Supervisors Divided Over Latino-Majority District

The Los Angeles County Board of Supervisors holds a marathon public hearing on proposed redistricting boundaries that will continue next month.

The Los Angeles County Board of Supervisors' public hearing on proposed redistricting changes lasted more than four hours Tuesday and featured dozens of speakers who spoke glowingly of 4th District Supervisor Don Knabe, while others warned of lawsuits if a second Latino-majority district is not created.

The hearing centered on a proposal brought forth by the county's Boundary Review Committee that was tasked in November 2010 with drawing new lines to reflect population changes found in the 2010 Census.

The county's population grew by 300,000 people to 9.8 million and ideally the five county supervisorial districts would have 1.96 million residents in each district, said Curt Pedersen, chairman of the Boundary Review Committee. The county is the most populous in the country and has a larger population than 42 individual states.

The committee narrowed down its options to two maps and presented the option now known as A-2 to the board for their consideration. The plan largely retains the status quo and moves 150,121 residents into different districts.

An alternative map devised by black and Hispanic interest groups, called S-1, would move 3.4 million residents into different districts and create two Latino-majority districts.

The 10-member BRC, which consisted of two representatives appointed by each supervisor, voted 6-4 to recommend the status quo map over the plan calling for a second Latino-majority district. The BRC representatives for the white supervisors -- Knabe, Zev Yaroslavsky and Michael D. Antonovich -- voted to support the status quo alignment, while the committee members appointed by Latina representative Gloria Molina and Mark Ridley-Thomas, who is black, voted for the alternative map.

Antonovich’s delegates also rejected the Latino plan in a committee vote.

Justin Levitt, a law professor at Loyola Law School and redistricting expert, warned the supervisors during a 15-minute presentation that they risked legal action if they did not create two districts in which Latino voters would have the opportunity to elect candidates of their choice.

Latinos now make up 48 percent of the county's population and Levitt warned about "packing" them into just one district.

"There's a very real concern here about meeting the obligations of the federal Voting Rights Act of 1965," Levitt said.

He noted that the county was sued after its 1980 redistricting due to gerrymandered boundaries that diluted the Latino vote. A federal district court judge in that case (Garza v. County of Los Angeles) also found that the county had engaged in intentional discrimination in redistrictings in 1959, 1965 and 1971.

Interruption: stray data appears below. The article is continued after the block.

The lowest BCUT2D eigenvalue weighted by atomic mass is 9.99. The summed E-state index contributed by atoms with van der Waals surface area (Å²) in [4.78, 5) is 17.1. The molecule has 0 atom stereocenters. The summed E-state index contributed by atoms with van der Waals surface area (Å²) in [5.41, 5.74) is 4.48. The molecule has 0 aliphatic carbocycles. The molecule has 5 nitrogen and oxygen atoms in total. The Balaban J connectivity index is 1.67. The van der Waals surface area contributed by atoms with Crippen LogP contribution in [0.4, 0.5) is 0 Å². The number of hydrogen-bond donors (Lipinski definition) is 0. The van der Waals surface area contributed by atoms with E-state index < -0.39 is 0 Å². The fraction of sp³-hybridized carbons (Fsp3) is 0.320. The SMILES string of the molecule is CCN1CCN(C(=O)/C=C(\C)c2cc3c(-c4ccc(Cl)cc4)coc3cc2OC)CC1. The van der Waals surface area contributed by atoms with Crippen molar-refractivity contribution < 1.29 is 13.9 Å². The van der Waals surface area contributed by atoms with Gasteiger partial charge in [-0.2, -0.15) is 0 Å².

Molina in February 1991 became the first Latina ever elected to the Board of Supervisors thanks in large part to the Garza decision.

Knabe's 4th District would be dramatically altered under the S-1 option and would become a new Latino-majority district that moves away from the coast and toward the eastern San Gabriel Valley. Yaroslavsky also would see his 3rd District altered, losing the eastern portion of the San Fernando Valley to Molina's central district, while picking up the southwestern port of Knabe's district along the Santa Monica Bay to the Palos Verdes Peninsula.

Knabe also introduced an amendment to the A-2 option that called for moving Silver Lake into Molina's 1st District; uniting Playa del Rey and unincorporated West Whittier into his 4th District; uniting unincorporated Florence/Firestone into Ridley-Thomas' 2nd District and balancing district populations by moving Claremont into the 1st District and by reversing A-2's plans for shifting West Hills.

Knabe's supporters came out in droves to urge the board to keep him in his present district. Current and past elected officials from Knabe's hometown of Cerritos, Avalon, Rolling Hills Estates, Norwalk, Palos Verdes Estates, Manhattan Beach and El Segundo shared stories about how Knabe knew their residents, their interests and has stepped up to help solve problems.

The lone elected dissenters were state Assemblyman Tony Mendoza, who represents Cerritos, Buena Park and others areas in his 56th Assembly District, and Cudahy Mayor Josue Barrios.

"The status quo plan, A-2, does not do anything for San Gabriel Valley cities because the coastal part of the district continues to dominate elections and therefore representation," Mendoza said.

Barrios also said that Latinos need more fair representation.

"We are not here to protect incumbents," Barrios said. "We are here to protect the residents of the community."

A combat veteran who gave Knabe credit for helping him find work, a Spanish-speaking woman from Wilmington and representatives from interest groups that ranged from Cambodians to Native Americans also stood up for Knabe.


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